Wakefield Park re-opening proposed

Wakefield Park. Image: Wakefieldpark.com.au

The new owner of Wakefield Park, Steve Shelley, wants to lodge a Development Application (DA) and hopes to re-open the facility later this year.

The circuit near Goulburn, New South Wales, was closed indefinitely in September 2022 after a Land and Environment Court ruling imposed tighter noise limits on the venue.

Steve Shelley, who bought the facility from Benalla Auto Club last month, hopes the circuit could re-open in some form by November, provided approvals are forthcoming.

Shelley believes it is a necessity as many local businesses have struggled since the circuit closure, without the influx of people that previously visited Goulburn and took advantage of the accommodation houses, eating and drinking establishments as well as the shopping outlets.

At the Goulburn Chamber of Commerce meeting last Wednesday, Shelley, who also owns the Pheasant Wood Circuit which is also in Goulburn Mulwaree Shire, said there enormous potential for industry growth throughout the region.

Shelley previously met the Council with an outline of his DA proposal and confirmed there was much work to be done. He wants to extend the circuit from its current 2.2-kilometre length to 3.3, with significant re-engineering and geotechnical work as well as track resurface. That would help sort foundational and drainage problems and help noise reduction.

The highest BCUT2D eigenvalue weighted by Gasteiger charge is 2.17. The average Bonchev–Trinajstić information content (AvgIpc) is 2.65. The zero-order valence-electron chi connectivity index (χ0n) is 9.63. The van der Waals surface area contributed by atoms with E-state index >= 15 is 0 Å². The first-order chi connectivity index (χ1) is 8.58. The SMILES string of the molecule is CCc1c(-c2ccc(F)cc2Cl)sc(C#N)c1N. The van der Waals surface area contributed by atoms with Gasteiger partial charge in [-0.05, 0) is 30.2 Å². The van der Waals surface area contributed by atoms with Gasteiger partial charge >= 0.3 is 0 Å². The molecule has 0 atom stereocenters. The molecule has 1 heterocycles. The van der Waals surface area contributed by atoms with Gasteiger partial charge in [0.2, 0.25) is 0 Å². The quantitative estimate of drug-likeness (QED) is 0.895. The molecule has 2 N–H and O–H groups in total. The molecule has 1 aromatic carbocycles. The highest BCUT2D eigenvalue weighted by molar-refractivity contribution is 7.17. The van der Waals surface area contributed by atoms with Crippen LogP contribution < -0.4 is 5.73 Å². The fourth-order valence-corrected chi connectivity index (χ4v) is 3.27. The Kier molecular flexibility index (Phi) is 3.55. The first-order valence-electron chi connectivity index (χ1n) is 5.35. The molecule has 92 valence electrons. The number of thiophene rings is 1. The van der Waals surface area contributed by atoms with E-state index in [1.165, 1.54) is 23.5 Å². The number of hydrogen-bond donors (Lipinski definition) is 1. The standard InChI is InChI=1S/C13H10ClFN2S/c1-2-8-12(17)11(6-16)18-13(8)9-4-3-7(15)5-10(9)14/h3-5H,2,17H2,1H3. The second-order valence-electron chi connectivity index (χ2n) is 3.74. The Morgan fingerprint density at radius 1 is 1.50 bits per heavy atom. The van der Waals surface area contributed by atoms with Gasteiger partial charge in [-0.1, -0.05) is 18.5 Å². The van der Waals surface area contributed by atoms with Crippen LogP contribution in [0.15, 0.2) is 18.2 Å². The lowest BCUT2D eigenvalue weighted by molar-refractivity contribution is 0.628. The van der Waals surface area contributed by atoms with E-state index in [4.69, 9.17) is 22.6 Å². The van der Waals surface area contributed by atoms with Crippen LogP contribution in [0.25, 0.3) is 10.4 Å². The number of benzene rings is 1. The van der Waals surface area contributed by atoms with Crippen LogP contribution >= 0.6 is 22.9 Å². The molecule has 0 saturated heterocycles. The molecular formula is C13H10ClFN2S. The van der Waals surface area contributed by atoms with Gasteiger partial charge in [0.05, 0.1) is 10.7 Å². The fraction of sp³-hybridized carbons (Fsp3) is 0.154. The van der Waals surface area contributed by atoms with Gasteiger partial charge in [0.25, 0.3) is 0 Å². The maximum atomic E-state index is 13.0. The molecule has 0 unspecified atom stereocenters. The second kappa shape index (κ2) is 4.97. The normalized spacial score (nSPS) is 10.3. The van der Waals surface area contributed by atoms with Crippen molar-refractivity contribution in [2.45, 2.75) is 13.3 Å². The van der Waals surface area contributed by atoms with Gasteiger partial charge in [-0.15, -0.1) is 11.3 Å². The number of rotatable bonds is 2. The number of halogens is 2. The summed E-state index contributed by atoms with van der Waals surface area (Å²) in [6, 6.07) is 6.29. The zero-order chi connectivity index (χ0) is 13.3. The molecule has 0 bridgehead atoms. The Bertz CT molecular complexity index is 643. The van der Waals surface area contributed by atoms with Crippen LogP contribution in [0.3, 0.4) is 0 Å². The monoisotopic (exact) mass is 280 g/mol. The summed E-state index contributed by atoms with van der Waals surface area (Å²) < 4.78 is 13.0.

He said that some of the previous noise concerns were due to the elevated part of the circuit. Part of the new layout would encompass an additional parcel of adjacent land that was part of the purchase and the removal of the hill part with a reconfiguration for a flatter track, which will generate less noise to the surrounding areas.

Construction of a large commercial centre that would front the road that passes the facility (Braidwood Road) would also tackle noise abatement. The building would incorporate industry businesses, and the possibility of a restaurant or café.

Sound engineers would also be brought in to advise on earth mounds, barriers similar to those used on freeways, vegetation and other methods to break up noise wave frequency.

Shelley added that nothing was confirmed and would not happen without the consultation with the neighbours as their views must be heard and respected.

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